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The Green Parent

By The Green Parent

14th April 2017

Caroline Mellor explains ways in which we can flourish and thrive as we make the transition from winter to spring

The Green Parent

By The Green Parent

14th April 2017

The Green Parent

By The Green Parent

14th April 2017

The feeling of growth, expansion and reawakening at this time of year is incredible. The whole of nature is beginning to burst with new life, and yet spring can affect us all in different ways. Some of us may be full of joy and eager to move around, stretch and get on with new projects, while others may be prone to energy slumps, colds and illnesses after months of cold, dark weather.

The ancient Chinese philosophers were the masters of observing how these seasonal changes affect our health and wellbeing. According to five element theory, all parts of the universe, from cosmic cycles to the internal organs of the body, can be described in terms of the five elements - Wood, Water, Fire, Earth and Metal - and the complex flow of interactions between them.

Today many practitioners of Traditional Chinese Medicine use five element theory to help diagnose and treat patients. But there are simple ways of incorporating this ancient philosophy into your family’s life which can help you all grow, flow and align yourselves with the changes going on both internally, and in your physical environment, as the seasons change.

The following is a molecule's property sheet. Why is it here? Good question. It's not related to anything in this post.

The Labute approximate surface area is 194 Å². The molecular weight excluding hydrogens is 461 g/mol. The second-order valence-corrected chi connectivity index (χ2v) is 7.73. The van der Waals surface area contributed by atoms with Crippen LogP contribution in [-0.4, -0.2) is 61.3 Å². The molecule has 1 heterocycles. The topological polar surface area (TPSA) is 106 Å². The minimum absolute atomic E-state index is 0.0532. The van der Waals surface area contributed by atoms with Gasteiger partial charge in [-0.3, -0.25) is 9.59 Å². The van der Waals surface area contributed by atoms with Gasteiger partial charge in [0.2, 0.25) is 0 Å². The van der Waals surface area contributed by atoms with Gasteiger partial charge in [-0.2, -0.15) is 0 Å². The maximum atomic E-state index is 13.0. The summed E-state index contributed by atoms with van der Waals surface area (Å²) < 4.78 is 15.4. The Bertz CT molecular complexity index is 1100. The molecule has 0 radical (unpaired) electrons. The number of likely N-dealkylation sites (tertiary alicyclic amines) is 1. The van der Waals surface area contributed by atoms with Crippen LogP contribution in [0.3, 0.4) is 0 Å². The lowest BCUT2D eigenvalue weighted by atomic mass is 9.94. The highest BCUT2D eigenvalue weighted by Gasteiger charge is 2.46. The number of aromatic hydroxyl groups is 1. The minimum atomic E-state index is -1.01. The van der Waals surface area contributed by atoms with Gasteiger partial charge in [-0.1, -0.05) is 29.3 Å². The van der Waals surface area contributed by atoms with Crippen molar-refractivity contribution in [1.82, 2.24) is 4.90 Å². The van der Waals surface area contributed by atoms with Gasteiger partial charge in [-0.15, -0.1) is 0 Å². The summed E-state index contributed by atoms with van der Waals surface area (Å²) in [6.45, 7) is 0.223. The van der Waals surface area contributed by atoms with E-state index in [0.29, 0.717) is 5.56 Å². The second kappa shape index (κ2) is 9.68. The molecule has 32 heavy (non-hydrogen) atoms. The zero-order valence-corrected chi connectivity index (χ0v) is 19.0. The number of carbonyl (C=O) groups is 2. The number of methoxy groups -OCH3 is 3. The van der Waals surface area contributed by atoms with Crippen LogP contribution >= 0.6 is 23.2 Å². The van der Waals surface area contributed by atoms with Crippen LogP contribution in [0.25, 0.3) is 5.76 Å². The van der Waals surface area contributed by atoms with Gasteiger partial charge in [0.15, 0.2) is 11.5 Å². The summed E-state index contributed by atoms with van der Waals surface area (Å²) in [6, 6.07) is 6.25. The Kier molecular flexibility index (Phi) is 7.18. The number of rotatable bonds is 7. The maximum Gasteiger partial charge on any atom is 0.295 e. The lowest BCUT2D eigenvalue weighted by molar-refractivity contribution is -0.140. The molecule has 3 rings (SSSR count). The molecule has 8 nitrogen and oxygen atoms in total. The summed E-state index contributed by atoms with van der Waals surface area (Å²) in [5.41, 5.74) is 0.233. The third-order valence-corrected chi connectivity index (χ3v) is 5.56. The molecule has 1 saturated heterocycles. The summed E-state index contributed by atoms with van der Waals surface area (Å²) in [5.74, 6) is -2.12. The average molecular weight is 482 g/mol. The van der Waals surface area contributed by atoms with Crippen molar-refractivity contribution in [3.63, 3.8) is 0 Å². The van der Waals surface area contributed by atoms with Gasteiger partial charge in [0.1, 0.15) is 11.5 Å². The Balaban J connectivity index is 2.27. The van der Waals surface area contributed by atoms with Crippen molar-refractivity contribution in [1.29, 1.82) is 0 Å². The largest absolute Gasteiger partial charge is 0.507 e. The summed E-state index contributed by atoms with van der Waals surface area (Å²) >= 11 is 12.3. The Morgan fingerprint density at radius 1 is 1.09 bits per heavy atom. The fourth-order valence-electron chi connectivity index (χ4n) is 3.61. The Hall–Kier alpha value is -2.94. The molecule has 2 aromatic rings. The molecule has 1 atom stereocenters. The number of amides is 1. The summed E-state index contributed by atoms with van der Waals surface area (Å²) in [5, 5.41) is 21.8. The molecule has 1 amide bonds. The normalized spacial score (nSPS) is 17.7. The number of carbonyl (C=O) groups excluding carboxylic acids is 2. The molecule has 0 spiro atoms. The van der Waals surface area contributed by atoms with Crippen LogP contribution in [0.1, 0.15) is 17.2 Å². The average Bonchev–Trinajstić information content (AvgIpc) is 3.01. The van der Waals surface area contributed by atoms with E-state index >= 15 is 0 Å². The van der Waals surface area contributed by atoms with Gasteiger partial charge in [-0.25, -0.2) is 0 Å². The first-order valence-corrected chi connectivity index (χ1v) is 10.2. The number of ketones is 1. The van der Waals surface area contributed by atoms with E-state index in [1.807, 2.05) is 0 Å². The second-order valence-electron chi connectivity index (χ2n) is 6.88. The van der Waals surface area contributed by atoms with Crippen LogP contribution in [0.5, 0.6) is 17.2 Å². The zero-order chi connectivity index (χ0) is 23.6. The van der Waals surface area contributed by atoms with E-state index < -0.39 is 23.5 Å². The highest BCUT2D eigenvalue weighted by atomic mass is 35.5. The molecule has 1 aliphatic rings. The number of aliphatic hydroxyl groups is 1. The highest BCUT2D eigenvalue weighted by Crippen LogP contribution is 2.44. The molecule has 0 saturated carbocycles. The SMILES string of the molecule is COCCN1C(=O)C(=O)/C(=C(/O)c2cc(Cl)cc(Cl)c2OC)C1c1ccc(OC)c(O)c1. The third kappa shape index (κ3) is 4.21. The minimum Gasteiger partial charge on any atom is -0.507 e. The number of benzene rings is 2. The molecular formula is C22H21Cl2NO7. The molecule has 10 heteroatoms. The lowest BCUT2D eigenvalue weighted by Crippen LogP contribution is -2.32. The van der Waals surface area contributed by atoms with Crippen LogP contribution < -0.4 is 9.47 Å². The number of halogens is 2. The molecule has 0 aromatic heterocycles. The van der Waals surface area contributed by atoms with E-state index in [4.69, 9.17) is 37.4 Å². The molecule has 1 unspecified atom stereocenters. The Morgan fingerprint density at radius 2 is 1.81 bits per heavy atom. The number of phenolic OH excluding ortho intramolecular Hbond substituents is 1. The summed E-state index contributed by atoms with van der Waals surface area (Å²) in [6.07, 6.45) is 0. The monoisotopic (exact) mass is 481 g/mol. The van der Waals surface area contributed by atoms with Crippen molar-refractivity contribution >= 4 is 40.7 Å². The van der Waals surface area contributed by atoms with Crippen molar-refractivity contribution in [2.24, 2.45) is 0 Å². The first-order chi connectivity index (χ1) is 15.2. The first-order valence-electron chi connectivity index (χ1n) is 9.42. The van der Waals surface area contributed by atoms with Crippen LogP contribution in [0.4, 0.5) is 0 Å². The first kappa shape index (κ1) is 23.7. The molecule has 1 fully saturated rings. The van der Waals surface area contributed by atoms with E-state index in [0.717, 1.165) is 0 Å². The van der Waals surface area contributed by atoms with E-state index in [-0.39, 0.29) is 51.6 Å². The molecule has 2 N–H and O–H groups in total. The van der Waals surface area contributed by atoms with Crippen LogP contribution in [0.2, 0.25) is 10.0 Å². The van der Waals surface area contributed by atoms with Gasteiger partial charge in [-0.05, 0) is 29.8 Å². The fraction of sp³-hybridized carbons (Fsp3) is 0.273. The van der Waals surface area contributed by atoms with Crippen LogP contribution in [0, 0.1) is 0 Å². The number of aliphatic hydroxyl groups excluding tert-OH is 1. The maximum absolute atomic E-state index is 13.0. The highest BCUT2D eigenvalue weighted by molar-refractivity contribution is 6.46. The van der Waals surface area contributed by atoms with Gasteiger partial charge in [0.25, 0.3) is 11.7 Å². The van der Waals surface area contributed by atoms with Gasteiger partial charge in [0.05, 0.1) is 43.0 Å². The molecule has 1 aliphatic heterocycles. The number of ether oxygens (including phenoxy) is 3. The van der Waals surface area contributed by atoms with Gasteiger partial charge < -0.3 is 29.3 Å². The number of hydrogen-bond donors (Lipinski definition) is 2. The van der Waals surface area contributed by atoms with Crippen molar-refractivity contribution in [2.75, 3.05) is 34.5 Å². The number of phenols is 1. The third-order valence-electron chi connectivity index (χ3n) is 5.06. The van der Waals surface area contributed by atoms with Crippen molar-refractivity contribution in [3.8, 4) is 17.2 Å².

Spring is governed by Wood element. Wood is the upward, outward, “yang” energy of the first spring shoots pushing up through the ground. They may be small and fragile - yet they have the power to break through concrete! The colour of this element is green, and its image is a tree. Trees possess the positive Wood qualities of balance, growth, tenacity and resilience. They are both robust and flexible, evolving and expanding from tiny seeds into strong, beautiful, living beings.

Like trees, when human beings get the sustenance we need, we flourish and thrive, expressing our true nature in healthy ways. When our Wood element is in balance we are firmly rooted, goal-oriented and adaptable. We are able to make healthy decisions, have a sense of direction, embrace change with ease and grace and are kind and generous. When our Wood element is out of balance, this may manifest as anger, frustration or stagnation. We may suffer headaches, high blood pressure, insomnia, depression, painful periods and a host of other related problems. Some argue that Wood is the most powerful element of all, since it is the urge of life itself to express and come out into the world.

We see strong Wood element qualities in babies and toddlers as they grow and try out newly developed motor skills – often by falling over lots! Wood also governs the emotional and cognitive development of children as they learn new activities and seek to test the limits of what they can do. Wood is associated with vision, imagination, creativity and dreams, all of which come quite naturally to most children, and which need to be nurtured like budding seeds.